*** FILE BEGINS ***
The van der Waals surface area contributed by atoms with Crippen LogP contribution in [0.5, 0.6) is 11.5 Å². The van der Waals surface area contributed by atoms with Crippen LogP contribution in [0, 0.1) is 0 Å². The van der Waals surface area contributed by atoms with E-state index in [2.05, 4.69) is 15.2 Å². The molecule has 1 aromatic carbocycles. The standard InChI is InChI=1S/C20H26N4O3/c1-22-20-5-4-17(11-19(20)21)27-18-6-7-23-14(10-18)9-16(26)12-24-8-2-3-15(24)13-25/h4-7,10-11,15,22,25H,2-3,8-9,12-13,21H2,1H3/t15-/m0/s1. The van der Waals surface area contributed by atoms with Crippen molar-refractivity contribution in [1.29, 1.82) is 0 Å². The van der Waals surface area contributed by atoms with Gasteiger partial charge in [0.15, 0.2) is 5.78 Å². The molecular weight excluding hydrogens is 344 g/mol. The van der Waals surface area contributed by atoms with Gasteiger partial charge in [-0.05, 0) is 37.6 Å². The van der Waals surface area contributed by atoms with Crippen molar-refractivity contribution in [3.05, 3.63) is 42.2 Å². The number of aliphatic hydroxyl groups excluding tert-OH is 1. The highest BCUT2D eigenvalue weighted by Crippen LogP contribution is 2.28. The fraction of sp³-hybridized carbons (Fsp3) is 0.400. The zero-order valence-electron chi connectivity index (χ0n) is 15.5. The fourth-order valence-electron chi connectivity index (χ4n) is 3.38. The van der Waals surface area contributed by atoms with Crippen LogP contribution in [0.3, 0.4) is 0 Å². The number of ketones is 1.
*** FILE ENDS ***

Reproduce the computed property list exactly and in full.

The van der Waals surface area contributed by atoms with Crippen LogP contribution in [0.5, 0.6) is 11.5 Å². The van der Waals surface area contributed by atoms with Crippen LogP contribution in [0, 0.1) is 0 Å². The van der Waals surface area contributed by atoms with E-state index in [2.05, 4.69) is 15.2 Å². The molecule has 1 aromatic carbocycles. The standard InChI is InChI=1S/C20H26N4O3/c1-22-20-5-4-17(11-19(20)21)27-18-6-7-23-14(10-18)9-16(26)12-24-8-2-3-15(24)13-25/h4-7,10-11,15,22,25H,2-3,8-9,12-13,21H2,1H3/t15-/m0/s1. The van der Waals surface area contributed by atoms with Crippen molar-refractivity contribution in [1.29, 1.82) is 0 Å². The van der Waals surface area contributed by atoms with Gasteiger partial charge in [0.15, 0.2) is 5.78 Å². The molecular weight excluding hydrogens is 344 g/mol. The van der Waals surface area contributed by atoms with Gasteiger partial charge in [-0.05, 0) is 37.6 Å². The van der Waals surface area contributed by atoms with Crippen molar-refractivity contribution in [3.05, 3.63) is 42.2 Å². The number of aliphatic hydroxyl groups excluding tert-OH is 1. The highest BCUT2D eigenvalue weighted by Crippen LogP contribution is 2.28. The fraction of sp³-hybridized carbons (Fsp3) is 0.400. The zero-order valence-electron chi connectivity index (χ0n) is 15.5. The fourth-order valence-electron chi connectivity index (χ4n) is 3.38. The van der Waals surface area contributed by atoms with Crippen LogP contribution in [0.3, 0.4) is 0 Å². The number of ketones is 1.